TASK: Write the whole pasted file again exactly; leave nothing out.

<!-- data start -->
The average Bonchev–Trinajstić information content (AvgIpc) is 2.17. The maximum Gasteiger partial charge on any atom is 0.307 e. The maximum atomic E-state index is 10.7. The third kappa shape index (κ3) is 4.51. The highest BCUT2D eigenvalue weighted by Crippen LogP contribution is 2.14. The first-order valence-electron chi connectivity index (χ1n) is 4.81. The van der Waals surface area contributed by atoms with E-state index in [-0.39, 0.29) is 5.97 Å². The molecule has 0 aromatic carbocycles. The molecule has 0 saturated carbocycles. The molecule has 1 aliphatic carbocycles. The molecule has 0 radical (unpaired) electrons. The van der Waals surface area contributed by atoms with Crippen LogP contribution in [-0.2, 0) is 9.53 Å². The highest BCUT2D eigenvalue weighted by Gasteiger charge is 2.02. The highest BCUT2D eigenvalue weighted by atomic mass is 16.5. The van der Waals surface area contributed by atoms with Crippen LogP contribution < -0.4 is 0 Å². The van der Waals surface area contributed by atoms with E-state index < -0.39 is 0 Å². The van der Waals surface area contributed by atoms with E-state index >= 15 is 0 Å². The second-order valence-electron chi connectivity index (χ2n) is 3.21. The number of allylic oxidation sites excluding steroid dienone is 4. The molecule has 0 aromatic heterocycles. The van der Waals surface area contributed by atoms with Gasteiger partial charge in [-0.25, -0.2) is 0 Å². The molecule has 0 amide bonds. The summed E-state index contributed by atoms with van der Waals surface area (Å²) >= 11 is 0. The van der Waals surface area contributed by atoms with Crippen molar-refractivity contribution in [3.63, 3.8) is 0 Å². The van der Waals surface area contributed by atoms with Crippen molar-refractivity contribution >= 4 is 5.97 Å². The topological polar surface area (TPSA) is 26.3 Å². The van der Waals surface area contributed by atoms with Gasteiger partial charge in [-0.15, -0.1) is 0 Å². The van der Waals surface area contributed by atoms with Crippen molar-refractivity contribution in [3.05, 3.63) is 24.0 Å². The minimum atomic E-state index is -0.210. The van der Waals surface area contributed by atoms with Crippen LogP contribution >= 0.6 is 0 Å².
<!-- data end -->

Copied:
The average Bonchev–Trinajstić information content (AvgIpc) is 2.17. The maximum Gasteiger partial charge on any atom is 0.307 e. The maximum atomic E-state index is 10.7. The third kappa shape index (κ3) is 4.51. The highest BCUT2D eigenvalue weighted by Crippen LogP contribution is 2.14. The first-order valence-electron chi connectivity index (χ1n) is 4.81. The van der Waals surface area contributed by atoms with E-state index in [-0.39, 0.29) is 5.97 Å². The molecule has 0 aromatic carbocycles. The molecule has 0 saturated carbocycles. The molecule has 1 aliphatic carbocycles. The molecule has 0 radical (unpaired) electrons. The van der Waals surface area contributed by atoms with Crippen LogP contribution in [-0.2, 0) is 9.53 Å². The highest BCUT2D eigenvalue weighted by Gasteiger charge is 2.02. The highest BCUT2D eigenvalue weighted by atomic mass is 16.5. The van der Waals surface area contributed by atoms with Crippen LogP contribution < -0.4 is 0 Å². The van der Waals surface area contributed by atoms with E-state index < -0.39 is 0 Å². The van der Waals surface area contributed by atoms with E-state index >= 15 is 0 Å². The second-order valence-electron chi connectivity index (χ2n) is 3.21. The number of allylic oxidation sites excluding steroid dienone is 4. The molecule has 0 aromatic heterocycles. The van der Waals surface area contributed by atoms with Gasteiger partial charge in [-0.25, -0.2) is 0 Å². The molecule has 0 amide bonds. The summed E-state index contributed by atoms with van der Waals surface area (Å²) >= 11 is 0. The van der Waals surface area contributed by atoms with Crippen molar-refractivity contribution in [3.63, 3.8) is 0 Å². The van der Waals surface area contributed by atoms with Crippen molar-refractivity contribution >= 4 is 5.97 Å². The topological polar surface area (TPSA) is 26.3 Å². The van der Waals surface area contributed by atoms with Gasteiger partial charge in [-0.15, -0.1) is 0 Å². The van der Waals surface area contributed by atoms with Crippen molar-refractivity contribution in [3.05, 3.63) is 24.0 Å². The minimum atomic E-state index is -0.210. The van der Waals surface area contributed by atoms with Crippen LogP contribution >= 0.6 is 0 Å².